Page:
The second subpoena, dated March 4, 2015, requests "all information and records held by the Bureau of Prisons as related to inmate Yasser Ashburn, specifically who he was housed with in his cell, and housing unit." (See Mot. at 2.) Ashburn, however, has failed to show either that the request is material to the defense or that it is not unduly oppressive for the producing party. See Tucker, 249 F.R.D. at 66. First, Ashburn has not made a single representation to the court regarding the materiality of this request.[2] Second, the Government indicates that it conferred with the MDC's legal counsel, who advised that complying with this request would be "extremely burdensome and impractical." (Mot. at 3.) As an example, the Government points out that the subpoena requests the identity of every individual with whom Ashburn has been housed during the course of his incarceration. (Id.) However, the population of the MDC "is constantly in flux, and the individuals who are in a particular housing unit are changing daily." (Id.) According to the Government, Ashburn has been in custody at the MDC since January 31, 2012 - for more than three years. (Id.) As a result, the MDC claims it would be required to compile a roster for each day that Ashburn has been in the MDC - over 1, 000 days - in order to determine all of the individuals with whom Ashburn has been housed with during his incarceration. (Id.) In light of the obvious burden of compiling this information, the court finds that responding to this request would be unduly oppressive for the producing party.[3] See 249 F.R.D. at 66. Consequently, the Government's motion to quash Ashburn's second subpoena is GRANTED.

2. March 2, 2015, Subpoena

With respect to the first subpoena, dated March 2, 2015, which seeks records related to [REDACTED\], THE BURDEN OF PRODUCING THE REQUESTED EVIDENCE IS NOT IMMEDIATELY CLEAR FROM THE Government's motion.[4] Nevertheless, the court finds that Ashburn has failed to demonstrate that the information he seeks is material to his defense, even by his own terms. See Tucker, 249 F.R.D. at 66. As the Government points out, on March 2, 2015, counsel for Ashburn stated, "[The Government] want[s] to know what the relevance is of the material and how I would use it at trial. I don't think that's relevant at this point. I think I have a right to obtain it, view it, and determine whether I can use it for an admissible basis at trial." (Tr. at 1223:12-16.) Moreover, on March 6, 2015, the court asked counsel for Ashburn to explain how the materials requested by this subpoena were material to Ashburn's defense. Counsel responded:

The long story short is it's my position that this witness lied both big, small, and medium about almost every topic.... Having heard his entire testimony but also hearing the testimony about the infractions and crimes he committed while incarcerated, that's what led me to subpoena those records to see if there was more there than he testified to as there was with almost every other subject.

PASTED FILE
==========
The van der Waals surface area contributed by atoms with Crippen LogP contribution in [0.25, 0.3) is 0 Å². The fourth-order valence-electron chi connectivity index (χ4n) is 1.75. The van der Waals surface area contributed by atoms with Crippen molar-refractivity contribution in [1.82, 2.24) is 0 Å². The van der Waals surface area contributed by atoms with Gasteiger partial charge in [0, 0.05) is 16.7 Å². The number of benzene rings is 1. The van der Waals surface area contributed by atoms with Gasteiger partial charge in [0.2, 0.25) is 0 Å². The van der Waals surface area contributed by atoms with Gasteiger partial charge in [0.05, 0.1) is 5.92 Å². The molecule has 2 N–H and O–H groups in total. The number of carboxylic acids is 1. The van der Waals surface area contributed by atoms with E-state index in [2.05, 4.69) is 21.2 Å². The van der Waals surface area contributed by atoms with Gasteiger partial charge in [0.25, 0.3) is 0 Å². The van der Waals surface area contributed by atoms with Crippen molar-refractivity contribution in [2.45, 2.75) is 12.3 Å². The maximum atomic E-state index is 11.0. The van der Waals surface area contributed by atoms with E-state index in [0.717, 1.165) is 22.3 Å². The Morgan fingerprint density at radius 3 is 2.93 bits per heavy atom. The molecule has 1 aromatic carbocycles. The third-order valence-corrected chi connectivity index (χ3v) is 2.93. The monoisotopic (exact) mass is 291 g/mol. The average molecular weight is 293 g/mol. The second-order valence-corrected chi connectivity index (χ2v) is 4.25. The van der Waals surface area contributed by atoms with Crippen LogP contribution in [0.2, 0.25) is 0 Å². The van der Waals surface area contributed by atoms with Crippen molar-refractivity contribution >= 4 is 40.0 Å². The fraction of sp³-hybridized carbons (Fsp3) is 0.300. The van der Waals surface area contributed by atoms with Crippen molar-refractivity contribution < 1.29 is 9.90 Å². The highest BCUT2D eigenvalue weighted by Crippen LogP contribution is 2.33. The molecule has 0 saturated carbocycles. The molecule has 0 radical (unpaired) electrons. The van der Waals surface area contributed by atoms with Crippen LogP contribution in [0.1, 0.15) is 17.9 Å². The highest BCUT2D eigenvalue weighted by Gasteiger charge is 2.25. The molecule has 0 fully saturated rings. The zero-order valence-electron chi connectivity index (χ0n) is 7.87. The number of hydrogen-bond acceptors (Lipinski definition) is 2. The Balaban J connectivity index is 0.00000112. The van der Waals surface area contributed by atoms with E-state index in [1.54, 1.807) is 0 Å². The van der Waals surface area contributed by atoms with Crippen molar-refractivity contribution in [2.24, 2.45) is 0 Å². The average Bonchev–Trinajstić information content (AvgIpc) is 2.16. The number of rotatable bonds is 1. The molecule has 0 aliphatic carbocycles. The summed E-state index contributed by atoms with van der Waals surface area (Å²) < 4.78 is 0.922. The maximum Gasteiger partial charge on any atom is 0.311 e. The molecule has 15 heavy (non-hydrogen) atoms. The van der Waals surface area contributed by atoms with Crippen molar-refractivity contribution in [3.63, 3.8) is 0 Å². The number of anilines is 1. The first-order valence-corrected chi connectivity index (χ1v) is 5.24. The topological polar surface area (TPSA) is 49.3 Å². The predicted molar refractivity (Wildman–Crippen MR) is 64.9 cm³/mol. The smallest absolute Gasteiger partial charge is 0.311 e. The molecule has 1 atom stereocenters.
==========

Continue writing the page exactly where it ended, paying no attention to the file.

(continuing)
(Tr. at 2161:1-14.)

Thus, counsel has failed to articulate a basis upon which the requested documents may be material to his defense. See Tucker, 249 F.R.D. at 66. Instead, it is clear that Ashburn seeks "to determine whether [he] can use" the documents (Tr. at 1223:15), which he has subpoenaed "to see if there was more there" (see Tr. at 2161:1-14). Even under the "less-stringent" standard articulated in Tucker, this showing does not suffice. Id. at 66 ("Under this standard, Rule 17(c) subpoenas are not to be used as broad discovery devices, but must be reasonably targeted to ensure the production of material evidence." (emphasis added)).

Ashburn's first subpoena is further distinguishable from the request in Tucker on factual grounds. In advance of trial in Tucker, the government had provided the defendant with redacted excerpts from transcripts of one of the cooperating witness's telephone calls, which - according to the defendant - indicated that the witnesses might have been promised inducements for their testimony. 249 F.R.D. at 59-60. As a result, the defendant subpoenaed the Bureau of Prisons for the witnesses' phone records, seeking proof that they had been offered certain inducements by the government in exchange for their testimony. Id. at 66. Here, by contrast, Ashburn essentially argues that because [REDACTED\] MIGHT HAVE LIED DURING SOME OF HIS TESTIMONY, THE mdc should produce all of [REDACTED\]'S TELEPHONE AND DISCIPLINARY RECORDS IN ORDER TO DETERMINE WHETHER [REDACTED\] MIGHT HAVE LIED ABOUT ANY OTHER TESTIMONY, ON OTHER SUBJECTS. tHIS FALLS FAR SHORT OF THE showing made by the defendant in Tucker, both in terms of the breadth of the request as well as the basis for making it. See id. at 67 ("Where a criminal defendant has reasonable cause to believe that a cooperating witness may have been improperly induced to give inculpatory testimony, the defendant should be permitted to gather potentially material evidence.").

Thus, Ashburn's request is not reasonably targeted to ensure the production of material evidence. See id. at 66. Because Ashburn has failed to meet the requirements of Rule 17(c) as articulated in Tucker (which is not binding on this court), and therefore, as articulated in Nixon (which is binding), the Government's motion to quash the second subpoena is GRANTED.


Accordingly, for the reasons set forth above, the Government's motion to quash both subpoenas served by Defendant Ashburn on MDC is GRANTED.